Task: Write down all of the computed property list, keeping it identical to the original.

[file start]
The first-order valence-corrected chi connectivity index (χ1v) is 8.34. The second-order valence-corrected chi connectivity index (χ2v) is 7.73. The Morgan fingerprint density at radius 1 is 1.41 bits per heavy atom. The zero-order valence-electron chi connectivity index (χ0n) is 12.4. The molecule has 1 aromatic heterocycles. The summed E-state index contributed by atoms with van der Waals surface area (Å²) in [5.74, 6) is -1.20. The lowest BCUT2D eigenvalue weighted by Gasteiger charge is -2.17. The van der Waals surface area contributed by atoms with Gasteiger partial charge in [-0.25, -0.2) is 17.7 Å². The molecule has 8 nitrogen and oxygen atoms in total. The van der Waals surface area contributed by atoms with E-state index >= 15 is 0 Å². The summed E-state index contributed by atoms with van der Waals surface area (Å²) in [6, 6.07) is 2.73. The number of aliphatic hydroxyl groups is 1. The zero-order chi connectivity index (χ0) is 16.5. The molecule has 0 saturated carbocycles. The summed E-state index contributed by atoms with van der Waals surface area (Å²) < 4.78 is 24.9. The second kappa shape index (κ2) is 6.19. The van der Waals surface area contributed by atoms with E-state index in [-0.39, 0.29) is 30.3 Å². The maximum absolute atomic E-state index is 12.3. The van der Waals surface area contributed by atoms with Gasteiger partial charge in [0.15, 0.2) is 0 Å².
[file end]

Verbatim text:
The first-order valence-corrected chi connectivity index (χ1v) is 8.34. The second-order valence-corrected chi connectivity index (χ2v) is 7.73. The Morgan fingerprint density at radius 1 is 1.41 bits per heavy atom. The zero-order valence-electron chi connectivity index (χ0n) is 12.4. The molecule has 1 aromatic heterocycles. The summed E-state index contributed by atoms with van der Waals surface area (Å²) in [5.74, 6) is -1.20. The lowest BCUT2D eigenvalue weighted by Gasteiger charge is -2.17. The van der Waals surface area contributed by atoms with Gasteiger partial charge in [-0.25, -0.2) is 17.7 Å². The molecule has 8 nitrogen and oxygen atoms in total. The van der Waals surface area contributed by atoms with E-state index >= 15 is 0 Å². The summed E-state index contributed by atoms with van der Waals surface area (Å²) in [6, 6.07) is 2.73. The number of aliphatic hydroxyl groups is 1. The zero-order chi connectivity index (χ0) is 16.5. The molecule has 0 saturated carbocycles. The summed E-state index contributed by atoms with van der Waals surface area (Å²) < 4.78 is 24.9. The second kappa shape index (κ2) is 6.19. The van der Waals surface area contributed by atoms with E-state index in [-0.39, 0.29) is 30.3 Å². The maximum absolute atomic E-state index is 12.3. The van der Waals surface area contributed by atoms with Gasteiger partial charge in [0.15, 0.2) is 0 Å².